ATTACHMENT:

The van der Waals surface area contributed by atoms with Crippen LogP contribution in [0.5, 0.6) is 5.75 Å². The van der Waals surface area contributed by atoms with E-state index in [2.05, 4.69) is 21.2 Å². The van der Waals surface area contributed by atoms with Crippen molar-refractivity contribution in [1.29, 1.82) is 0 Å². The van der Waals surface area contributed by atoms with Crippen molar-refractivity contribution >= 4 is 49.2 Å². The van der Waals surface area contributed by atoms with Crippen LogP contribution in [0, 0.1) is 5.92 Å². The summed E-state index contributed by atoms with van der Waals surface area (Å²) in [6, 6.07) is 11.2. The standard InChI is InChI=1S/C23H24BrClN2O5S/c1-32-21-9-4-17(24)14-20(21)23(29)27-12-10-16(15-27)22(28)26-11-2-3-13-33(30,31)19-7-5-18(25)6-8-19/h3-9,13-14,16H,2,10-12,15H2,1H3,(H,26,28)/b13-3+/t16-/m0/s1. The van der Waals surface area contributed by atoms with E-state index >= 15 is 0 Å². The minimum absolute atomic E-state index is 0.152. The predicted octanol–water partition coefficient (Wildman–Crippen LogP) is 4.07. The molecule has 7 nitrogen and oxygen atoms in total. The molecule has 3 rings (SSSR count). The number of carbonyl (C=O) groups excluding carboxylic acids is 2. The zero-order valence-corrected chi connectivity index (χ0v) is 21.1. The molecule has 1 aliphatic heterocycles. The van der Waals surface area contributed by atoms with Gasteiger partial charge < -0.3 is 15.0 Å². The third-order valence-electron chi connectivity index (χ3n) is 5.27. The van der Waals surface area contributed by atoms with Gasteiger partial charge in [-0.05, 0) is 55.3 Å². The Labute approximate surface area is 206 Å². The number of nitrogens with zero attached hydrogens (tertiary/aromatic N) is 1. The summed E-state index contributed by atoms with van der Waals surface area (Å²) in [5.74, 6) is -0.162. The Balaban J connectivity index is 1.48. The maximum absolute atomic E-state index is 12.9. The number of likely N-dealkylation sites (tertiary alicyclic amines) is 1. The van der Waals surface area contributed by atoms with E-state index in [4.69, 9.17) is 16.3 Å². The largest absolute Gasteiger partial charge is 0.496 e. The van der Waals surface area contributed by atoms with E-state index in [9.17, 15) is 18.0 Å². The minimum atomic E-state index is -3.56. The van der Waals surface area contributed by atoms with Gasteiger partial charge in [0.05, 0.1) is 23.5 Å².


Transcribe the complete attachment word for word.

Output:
The van der Waals surface area contributed by atoms with Crippen LogP contribution in [0.5, 0.6) is 5.75 Å². The van der Waals surface area contributed by atoms with E-state index in [2.05, 4.69) is 21.2 Å². The van der Waals surface area contributed by atoms with Crippen molar-refractivity contribution in [1.29, 1.82) is 0 Å². The van der Waals surface area contributed by atoms with Crippen molar-refractivity contribution >= 4 is 49.2 Å². The van der Waals surface area contributed by atoms with Crippen LogP contribution in [0, 0.1) is 5.92 Å². The summed E-state index contributed by atoms with van der Waals surface area (Å²) in [6, 6.07) is 11.2. The standard InChI is InChI=1S/C23H24BrClN2O5S/c1-32-21-9-4-17(24)14-20(21)23(29)27-12-10-16(15-27)22(28)26-11-2-3-13-33(30,31)19-7-5-18(25)6-8-19/h3-9,13-14,16H,2,10-12,15H2,1H3,(H,26,28)/b13-3+/t16-/m0/s1. The van der Waals surface area contributed by atoms with E-state index >= 15 is 0 Å². The minimum absolute atomic E-state index is 0.152. The predicted octanol–water partition coefficient (Wildman–Crippen LogP) is 4.07. The molecule has 7 nitrogen and oxygen atoms in total. The molecule has 3 rings (SSSR count). The number of carbonyl (C=O) groups excluding carboxylic acids is 2. The zero-order valence-corrected chi connectivity index (χ0v) is 21.1. The molecule has 1 aliphatic heterocycles. The van der Waals surface area contributed by atoms with Gasteiger partial charge < -0.3 is 15.0 Å². The third-order valence-electron chi connectivity index (χ3n) is 5.27. The van der Waals surface area contributed by atoms with Gasteiger partial charge in [-0.05, 0) is 55.3 Å². The Labute approximate surface area is 206 Å². The number of nitrogens with zero attached hydrogens (tertiary/aromatic N) is 1. The summed E-state index contributed by atoms with van der Waals surface area (Å²) in [5.74, 6) is -0.162. The Balaban J connectivity index is 1.48. The maximum absolute atomic E-state index is 12.9. The number of likely N-dealkylation sites (tertiary alicyclic amines) is 1. The van der Waals surface area contributed by atoms with E-state index in [4.69, 9.17) is 16.3 Å². The largest absolute Gasteiger partial charge is 0.496 e. The van der Waals surface area contributed by atoms with E-state index in [9.17, 15) is 18.0 Å². The minimum atomic E-state index is -3.56. The van der Waals surface area contributed by atoms with Gasteiger partial charge in [0.05, 0.1) is 23.5 Å².